By Jim Schutze
By Rachel Watts
By Lauren Drewes Daniels
By Anna Merlan
By Lee Escobedo
"This is bullshit."
Normally soft-spoken, at least by defensive lineman standards, Ernie Story may be wired on energy drinks—just about everyone else is. Besides, there are six months of anticipation pent up behind this day. He stomps away from a cluster of older men, back toward the cinder-block locker room.
It's a Saturday, and the Dallas Diesel are set to open their 10-game World Football League summer schedule. The scene around Clark High School's stadium in Plano is somewhat less than festive: 40 players mill about, partially geared up; a few curious fans queue up in front of the single ticket booth; referees swap stories with some of the team's coaching staff by a chain-link fence that guards the locker rooms and a septic tank.
Veteran defensive lineman Tywon Young and I lean against the septic tank, staring ahead like a couple old farmers observing a crop, only we're dressed in shining royal blue pants, two pairs of obscenely bright sanitary socks—red up, blue down—and black stretch undershirts. Our shoulder pads and helmets are inside, propped on long wooden benches. "We should go to Shreveport and find them," Young says, still looking at nothing.
"What for?" I ask.
"To kick the shit out of them," he responds, turning toward me.
I'm all for it. These guys have been drilling since December in preparation for this day and the season that follows. Every one of them is primed for a game of football. Only, their opponents, the Port City Jaguars, aren't there. No one's heard from them since Wednesday, and their coach isn't picking up the phone now.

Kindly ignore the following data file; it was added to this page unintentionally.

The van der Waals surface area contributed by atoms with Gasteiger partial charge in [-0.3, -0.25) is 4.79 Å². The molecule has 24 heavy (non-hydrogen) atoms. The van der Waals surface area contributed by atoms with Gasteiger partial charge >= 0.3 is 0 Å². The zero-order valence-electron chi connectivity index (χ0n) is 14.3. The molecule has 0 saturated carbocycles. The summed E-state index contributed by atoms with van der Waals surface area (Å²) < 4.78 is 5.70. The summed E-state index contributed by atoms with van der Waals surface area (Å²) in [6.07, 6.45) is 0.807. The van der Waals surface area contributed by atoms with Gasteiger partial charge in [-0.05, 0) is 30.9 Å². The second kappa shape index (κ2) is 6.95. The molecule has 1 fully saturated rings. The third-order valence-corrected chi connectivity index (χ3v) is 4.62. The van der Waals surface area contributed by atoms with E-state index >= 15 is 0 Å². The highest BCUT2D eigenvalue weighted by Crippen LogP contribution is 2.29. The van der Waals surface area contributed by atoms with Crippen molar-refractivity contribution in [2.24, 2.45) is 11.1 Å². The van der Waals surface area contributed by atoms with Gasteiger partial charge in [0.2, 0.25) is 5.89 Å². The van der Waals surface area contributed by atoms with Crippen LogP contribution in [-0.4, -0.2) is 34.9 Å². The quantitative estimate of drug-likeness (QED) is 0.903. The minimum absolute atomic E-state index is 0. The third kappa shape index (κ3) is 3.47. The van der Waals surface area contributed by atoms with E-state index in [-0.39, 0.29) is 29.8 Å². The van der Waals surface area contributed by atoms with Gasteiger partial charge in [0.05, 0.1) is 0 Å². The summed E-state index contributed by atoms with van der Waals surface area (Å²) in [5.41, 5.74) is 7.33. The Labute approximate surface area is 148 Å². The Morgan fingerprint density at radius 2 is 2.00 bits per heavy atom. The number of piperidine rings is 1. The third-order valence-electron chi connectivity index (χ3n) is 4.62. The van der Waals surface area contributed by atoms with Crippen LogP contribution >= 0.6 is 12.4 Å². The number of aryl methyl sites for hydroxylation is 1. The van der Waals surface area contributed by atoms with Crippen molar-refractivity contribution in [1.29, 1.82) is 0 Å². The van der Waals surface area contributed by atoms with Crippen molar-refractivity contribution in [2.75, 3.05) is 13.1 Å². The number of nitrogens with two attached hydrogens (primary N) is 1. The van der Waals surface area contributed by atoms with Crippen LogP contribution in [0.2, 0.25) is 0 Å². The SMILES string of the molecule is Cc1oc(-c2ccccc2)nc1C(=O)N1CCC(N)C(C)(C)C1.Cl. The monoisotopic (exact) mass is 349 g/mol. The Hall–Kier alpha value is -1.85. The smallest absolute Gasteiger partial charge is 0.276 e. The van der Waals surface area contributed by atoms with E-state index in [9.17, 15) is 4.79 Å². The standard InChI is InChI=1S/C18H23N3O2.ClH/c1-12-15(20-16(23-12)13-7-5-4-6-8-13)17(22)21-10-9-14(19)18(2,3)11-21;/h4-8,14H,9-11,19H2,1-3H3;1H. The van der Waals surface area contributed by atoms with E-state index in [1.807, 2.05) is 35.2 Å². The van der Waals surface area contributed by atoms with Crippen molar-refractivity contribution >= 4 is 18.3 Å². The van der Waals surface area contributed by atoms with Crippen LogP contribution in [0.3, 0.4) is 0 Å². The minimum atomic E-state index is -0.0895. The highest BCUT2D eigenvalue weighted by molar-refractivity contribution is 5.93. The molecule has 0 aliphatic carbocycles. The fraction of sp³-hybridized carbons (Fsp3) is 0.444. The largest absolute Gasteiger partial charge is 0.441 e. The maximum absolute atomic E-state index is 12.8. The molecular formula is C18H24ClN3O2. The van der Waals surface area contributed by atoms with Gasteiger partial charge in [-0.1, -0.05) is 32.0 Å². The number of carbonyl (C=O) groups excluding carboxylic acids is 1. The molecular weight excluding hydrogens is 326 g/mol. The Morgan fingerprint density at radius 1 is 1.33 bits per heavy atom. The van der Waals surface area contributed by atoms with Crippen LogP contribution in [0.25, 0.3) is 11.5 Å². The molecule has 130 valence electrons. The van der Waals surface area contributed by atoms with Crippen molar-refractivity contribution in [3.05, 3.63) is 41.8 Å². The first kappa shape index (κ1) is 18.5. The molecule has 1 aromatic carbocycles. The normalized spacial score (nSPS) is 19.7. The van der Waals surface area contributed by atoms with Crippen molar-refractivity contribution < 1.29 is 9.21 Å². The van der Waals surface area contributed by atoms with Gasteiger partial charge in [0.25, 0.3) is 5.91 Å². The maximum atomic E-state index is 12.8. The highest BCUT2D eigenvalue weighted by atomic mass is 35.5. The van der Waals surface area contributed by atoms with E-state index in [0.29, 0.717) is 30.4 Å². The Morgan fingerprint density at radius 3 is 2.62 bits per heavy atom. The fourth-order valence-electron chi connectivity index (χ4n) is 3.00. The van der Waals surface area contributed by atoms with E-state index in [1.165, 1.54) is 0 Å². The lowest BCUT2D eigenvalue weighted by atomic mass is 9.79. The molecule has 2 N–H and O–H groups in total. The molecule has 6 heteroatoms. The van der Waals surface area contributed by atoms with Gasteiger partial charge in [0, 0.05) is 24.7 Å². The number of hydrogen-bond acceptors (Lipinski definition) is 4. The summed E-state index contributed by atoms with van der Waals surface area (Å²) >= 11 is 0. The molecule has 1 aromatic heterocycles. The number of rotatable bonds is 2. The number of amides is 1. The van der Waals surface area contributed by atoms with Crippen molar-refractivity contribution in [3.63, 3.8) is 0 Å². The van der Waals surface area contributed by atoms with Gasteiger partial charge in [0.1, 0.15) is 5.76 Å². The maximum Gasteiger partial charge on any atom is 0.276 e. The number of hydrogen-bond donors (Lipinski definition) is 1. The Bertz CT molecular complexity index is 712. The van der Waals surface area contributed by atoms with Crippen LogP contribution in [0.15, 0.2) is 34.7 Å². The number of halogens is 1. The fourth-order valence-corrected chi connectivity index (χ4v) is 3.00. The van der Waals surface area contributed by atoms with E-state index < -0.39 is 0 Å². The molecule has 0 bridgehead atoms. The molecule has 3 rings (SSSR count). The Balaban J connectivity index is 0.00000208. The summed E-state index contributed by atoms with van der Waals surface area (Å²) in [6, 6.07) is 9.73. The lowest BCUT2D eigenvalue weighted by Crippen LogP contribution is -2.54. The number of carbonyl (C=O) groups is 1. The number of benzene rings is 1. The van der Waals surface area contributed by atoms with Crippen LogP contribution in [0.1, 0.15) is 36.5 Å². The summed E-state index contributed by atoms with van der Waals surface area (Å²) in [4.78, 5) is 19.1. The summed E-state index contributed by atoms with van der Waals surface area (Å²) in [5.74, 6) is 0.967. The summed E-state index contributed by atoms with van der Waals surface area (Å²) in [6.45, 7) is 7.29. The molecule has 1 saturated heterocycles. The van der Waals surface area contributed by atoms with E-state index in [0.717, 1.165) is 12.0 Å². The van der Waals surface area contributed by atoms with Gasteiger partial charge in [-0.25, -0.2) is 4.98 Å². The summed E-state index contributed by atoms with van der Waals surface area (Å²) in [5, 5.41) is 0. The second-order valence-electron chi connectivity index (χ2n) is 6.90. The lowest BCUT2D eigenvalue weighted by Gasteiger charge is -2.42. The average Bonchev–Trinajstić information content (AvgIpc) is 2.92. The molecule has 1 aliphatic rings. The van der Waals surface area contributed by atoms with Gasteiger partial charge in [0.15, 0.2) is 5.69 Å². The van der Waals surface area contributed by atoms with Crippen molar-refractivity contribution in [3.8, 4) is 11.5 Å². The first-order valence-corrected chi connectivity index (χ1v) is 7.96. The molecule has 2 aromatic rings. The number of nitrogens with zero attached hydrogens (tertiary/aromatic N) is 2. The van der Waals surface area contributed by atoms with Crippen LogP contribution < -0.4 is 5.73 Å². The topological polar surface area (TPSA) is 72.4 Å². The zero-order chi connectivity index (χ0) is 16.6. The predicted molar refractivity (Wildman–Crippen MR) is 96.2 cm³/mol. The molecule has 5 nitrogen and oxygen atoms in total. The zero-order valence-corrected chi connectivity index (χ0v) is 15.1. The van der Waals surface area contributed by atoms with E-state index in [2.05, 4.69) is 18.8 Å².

Welcome to minor league football.
A few steps below the NFL and far more chaotic, populated with highly skilled athletes who just missed the big time, those who saw dreams cut short and perpetual adolescents for whom the phrase "love of the game" excuses their participation, the non-professional leagues exist in a strange netherworld. There are close to 70 leagues, all told, playing out schedules at various times of the year. Some are motley collections playing for fun. The Diesel take part in the 15-team, largely Midwestern-based WFL. Then there's the North American Football League—some 100 squads scattered around the country, organized into regions and conferences, with strict bylaws and a bracketed playoff system. Few in the general population seem to know the teams exist, even though some 50,000 people participate each year, nationwide. Yet the minors are a cauldron of purpose—or purposes, rather.
I joined the Dallas Diesel to find out what makes these leagues, these teams and the players filling the rosters tick. There's no fame involved, after all—Greg Fernandez, the team's general manager complains that newspapers refuse to print league results, even when he types them up and forwards them on. It's never easy to get a fix on the number of teams playing in the sport's forgotten ranks. Minor League Football News lists 1,053 across the nation, including 71 based in Texas. Another source says 800, and Robin Williams, commissioner of the NAFL, puts the figure at "over 900." It's all very much reminiscent of the film Leatherheads, documenting the fits and starts of what became the NFL. Clubs fold and re-form constantly, sometimes in the middle of a season. They have names right out of the comic books: Racine Threat, Okanogan County Commandos, Utica Yard Dogs, DFW Xpress and the Plano Venom, for instance, playing in high school stadiums or public parks. Diesel place kicker Sean Riley, who once played for the Naval Academy, spent 2003 with the Fort Worth Rampage in a league calling themselves semi-pro rather than minor league. Of 12 scheduled games, they managed to complete only six.